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I never learn


I never learn. The sound for Trickster had to be finished today burned to CDs and mailed to the gallery at Stord. Of course I didn’t manage to finish earlier and stayed up all night finishing just in time to get a shower and set of to the airport in order to attend a two day seminar of the fellowship program.

Observing my own ways of working for the last 1 1/2 year has been surprising and revealing. When I first entered the fellowship program I imagined having more time for developing my projects working on each project for a much longer time spans than before. Instead a very different patern has emerged. First comes a period of research and this is generally much longer and thorough than before. During this phase I’m testing and developing new techniques reading thinking defining and redefining concepts working on large scale problems but only making brief and very loose sketches for what I’m actually going to do what material to use and how it’s going to sound.

The actual making of the work only really takes place during a short period as I get close to the deadline.

If I start working on the realisation to early I tend to loose faith in my own ideas or change focus along the way. Also if I spend to much time doing and redoing the material the material easily ends up being overworked loosing freshness and presence.

When doing sound for installations in collaborations with other artists a lot also depend on the space we’re using how we’re responding to it and how it’s shared and used between us. This is often impossible to know until we’re in the room preparing for the installation. For instance I have to see how the material work with the acoustics of the room. In the same way as a painter have to mount his works in the room the way it’s mounted being highly influential on how it is perceived I have to mount my sound and this is an act of physicly workin in the gallery space.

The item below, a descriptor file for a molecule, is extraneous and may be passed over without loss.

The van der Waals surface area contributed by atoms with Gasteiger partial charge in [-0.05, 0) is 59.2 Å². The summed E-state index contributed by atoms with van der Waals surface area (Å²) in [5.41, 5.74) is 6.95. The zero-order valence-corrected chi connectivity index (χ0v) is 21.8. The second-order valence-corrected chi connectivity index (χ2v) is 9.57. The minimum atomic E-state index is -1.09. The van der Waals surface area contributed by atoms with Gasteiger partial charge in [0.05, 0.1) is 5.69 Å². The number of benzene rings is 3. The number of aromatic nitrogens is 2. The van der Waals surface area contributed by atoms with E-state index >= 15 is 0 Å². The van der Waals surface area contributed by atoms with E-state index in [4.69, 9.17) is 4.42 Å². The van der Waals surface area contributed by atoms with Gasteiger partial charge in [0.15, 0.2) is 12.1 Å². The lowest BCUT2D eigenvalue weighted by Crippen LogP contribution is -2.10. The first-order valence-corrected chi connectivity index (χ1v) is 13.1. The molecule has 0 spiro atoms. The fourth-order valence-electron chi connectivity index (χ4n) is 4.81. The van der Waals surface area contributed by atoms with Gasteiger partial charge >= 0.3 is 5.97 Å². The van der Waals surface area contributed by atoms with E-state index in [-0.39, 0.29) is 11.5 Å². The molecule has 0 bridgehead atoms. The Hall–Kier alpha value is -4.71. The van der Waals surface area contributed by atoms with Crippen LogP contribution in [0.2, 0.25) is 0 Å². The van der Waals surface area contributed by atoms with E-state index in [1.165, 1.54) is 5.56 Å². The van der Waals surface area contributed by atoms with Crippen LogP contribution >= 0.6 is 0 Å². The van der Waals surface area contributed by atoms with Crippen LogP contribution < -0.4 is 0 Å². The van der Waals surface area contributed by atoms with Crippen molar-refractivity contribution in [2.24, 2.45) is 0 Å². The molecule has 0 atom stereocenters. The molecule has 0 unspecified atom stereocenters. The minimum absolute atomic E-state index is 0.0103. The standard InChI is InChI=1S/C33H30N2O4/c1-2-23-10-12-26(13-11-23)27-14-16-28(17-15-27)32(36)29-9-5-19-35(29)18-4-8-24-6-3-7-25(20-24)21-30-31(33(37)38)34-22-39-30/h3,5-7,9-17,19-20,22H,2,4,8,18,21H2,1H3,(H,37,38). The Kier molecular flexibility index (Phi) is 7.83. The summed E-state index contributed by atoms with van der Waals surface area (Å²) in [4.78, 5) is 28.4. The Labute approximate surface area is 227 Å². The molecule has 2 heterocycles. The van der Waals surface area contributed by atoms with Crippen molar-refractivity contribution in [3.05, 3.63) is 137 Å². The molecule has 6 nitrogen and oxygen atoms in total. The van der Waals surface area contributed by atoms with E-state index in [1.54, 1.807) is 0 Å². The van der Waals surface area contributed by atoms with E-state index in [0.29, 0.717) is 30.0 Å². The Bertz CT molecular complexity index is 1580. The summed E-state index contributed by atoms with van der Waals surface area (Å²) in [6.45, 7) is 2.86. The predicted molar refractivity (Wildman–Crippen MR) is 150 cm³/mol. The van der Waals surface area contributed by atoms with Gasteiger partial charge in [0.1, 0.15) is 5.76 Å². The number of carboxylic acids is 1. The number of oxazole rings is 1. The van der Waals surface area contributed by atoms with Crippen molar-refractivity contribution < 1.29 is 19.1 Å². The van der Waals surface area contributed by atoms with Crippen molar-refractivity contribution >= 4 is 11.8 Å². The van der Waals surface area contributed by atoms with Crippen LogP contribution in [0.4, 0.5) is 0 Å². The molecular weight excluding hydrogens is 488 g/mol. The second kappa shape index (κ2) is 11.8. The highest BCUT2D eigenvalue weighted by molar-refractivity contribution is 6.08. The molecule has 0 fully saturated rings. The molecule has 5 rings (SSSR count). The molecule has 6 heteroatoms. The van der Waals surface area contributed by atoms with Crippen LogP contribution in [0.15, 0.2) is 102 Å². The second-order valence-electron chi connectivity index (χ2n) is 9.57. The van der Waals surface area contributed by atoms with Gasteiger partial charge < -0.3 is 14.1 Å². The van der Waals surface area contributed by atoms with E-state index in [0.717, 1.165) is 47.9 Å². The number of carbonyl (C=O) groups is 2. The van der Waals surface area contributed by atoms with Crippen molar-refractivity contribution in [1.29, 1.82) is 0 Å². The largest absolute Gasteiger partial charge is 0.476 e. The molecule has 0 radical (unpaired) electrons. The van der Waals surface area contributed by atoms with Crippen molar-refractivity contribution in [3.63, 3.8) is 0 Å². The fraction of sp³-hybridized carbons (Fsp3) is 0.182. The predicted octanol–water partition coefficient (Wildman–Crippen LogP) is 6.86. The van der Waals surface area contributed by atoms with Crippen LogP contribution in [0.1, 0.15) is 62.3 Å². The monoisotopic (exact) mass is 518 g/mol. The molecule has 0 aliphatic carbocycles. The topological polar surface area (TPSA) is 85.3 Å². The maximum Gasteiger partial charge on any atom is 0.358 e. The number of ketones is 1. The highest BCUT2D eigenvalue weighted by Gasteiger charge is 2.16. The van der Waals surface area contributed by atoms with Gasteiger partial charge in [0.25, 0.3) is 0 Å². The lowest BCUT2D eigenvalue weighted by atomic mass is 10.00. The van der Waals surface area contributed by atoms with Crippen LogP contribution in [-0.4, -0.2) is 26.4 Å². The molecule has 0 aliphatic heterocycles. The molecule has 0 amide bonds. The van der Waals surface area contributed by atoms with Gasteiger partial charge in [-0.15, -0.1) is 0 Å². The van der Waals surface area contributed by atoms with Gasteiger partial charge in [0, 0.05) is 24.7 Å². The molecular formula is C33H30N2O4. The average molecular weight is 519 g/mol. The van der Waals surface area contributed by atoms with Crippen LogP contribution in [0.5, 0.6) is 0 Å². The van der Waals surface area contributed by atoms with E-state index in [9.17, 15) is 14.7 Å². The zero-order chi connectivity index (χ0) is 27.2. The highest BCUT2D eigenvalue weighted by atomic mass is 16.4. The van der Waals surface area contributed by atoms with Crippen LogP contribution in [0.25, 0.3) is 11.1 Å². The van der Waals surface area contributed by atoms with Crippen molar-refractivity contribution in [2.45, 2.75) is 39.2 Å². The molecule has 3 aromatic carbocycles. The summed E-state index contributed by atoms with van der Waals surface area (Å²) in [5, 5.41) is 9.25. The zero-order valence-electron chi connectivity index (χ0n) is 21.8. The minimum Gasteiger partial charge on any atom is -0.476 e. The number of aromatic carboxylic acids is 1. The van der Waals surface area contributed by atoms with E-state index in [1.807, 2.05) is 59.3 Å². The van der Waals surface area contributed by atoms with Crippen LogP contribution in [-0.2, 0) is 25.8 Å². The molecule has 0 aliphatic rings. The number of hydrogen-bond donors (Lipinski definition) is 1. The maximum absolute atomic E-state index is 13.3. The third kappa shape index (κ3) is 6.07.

All of my research into FTM SDIF analysis resynthesis spatialisation and the building of pluggo instruments in the last months came into use for this project but I started later than ever making the actual sound. I’m planning to travel down to Stord in the coming weekend to see how the sound combines with the photos and how the CD-players and headphones work out and consider if adjustments need to be done.


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